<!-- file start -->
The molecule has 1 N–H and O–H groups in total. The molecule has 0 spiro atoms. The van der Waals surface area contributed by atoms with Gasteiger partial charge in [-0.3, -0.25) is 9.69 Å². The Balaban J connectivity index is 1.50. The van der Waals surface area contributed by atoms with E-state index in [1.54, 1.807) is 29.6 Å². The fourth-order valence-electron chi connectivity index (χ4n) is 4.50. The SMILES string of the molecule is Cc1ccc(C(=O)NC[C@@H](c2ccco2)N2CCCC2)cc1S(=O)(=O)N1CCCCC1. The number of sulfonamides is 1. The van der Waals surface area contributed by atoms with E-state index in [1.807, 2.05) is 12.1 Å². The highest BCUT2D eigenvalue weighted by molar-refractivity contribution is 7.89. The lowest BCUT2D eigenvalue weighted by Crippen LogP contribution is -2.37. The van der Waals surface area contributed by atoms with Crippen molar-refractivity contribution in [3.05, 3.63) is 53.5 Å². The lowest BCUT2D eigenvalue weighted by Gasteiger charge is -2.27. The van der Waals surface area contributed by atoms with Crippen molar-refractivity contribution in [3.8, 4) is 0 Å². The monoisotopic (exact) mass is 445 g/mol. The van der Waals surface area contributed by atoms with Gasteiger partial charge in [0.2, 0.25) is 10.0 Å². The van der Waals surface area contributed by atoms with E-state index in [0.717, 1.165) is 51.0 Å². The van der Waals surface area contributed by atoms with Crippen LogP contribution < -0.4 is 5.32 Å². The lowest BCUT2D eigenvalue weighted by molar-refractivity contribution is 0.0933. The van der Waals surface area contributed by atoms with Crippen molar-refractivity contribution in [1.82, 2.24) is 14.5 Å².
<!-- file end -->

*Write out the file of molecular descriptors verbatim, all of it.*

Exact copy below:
The molecule has 1 N–H and O–H groups in total. The molecule has 0 spiro atoms. The van der Waals surface area contributed by atoms with Gasteiger partial charge in [-0.3, -0.25) is 9.69 Å². The Balaban J connectivity index is 1.50. The van der Waals surface area contributed by atoms with E-state index in [1.54, 1.807) is 29.6 Å². The fourth-order valence-electron chi connectivity index (χ4n) is 4.50. The SMILES string of the molecule is Cc1ccc(C(=O)NC[C@@H](c2ccco2)N2CCCC2)cc1S(=O)(=O)N1CCCCC1. The number of sulfonamides is 1. The van der Waals surface area contributed by atoms with E-state index in [1.807, 2.05) is 12.1 Å². The highest BCUT2D eigenvalue weighted by molar-refractivity contribution is 7.89. The lowest BCUT2D eigenvalue weighted by Crippen LogP contribution is -2.37. The van der Waals surface area contributed by atoms with Crippen molar-refractivity contribution in [3.05, 3.63) is 53.5 Å². The lowest BCUT2D eigenvalue weighted by Gasteiger charge is -2.27. The van der Waals surface area contributed by atoms with Crippen molar-refractivity contribution in [3.8, 4) is 0 Å². The monoisotopic (exact) mass is 445 g/mol. The van der Waals surface area contributed by atoms with Gasteiger partial charge in [0.2, 0.25) is 10.0 Å². The van der Waals surface area contributed by atoms with E-state index in [0.717, 1.165) is 51.0 Å². The van der Waals surface area contributed by atoms with Crippen LogP contribution < -0.4 is 5.32 Å². The lowest BCUT2D eigenvalue weighted by molar-refractivity contribution is 0.0933. The van der Waals surface area contributed by atoms with Crippen molar-refractivity contribution in [1.82, 2.24) is 14.5 Å².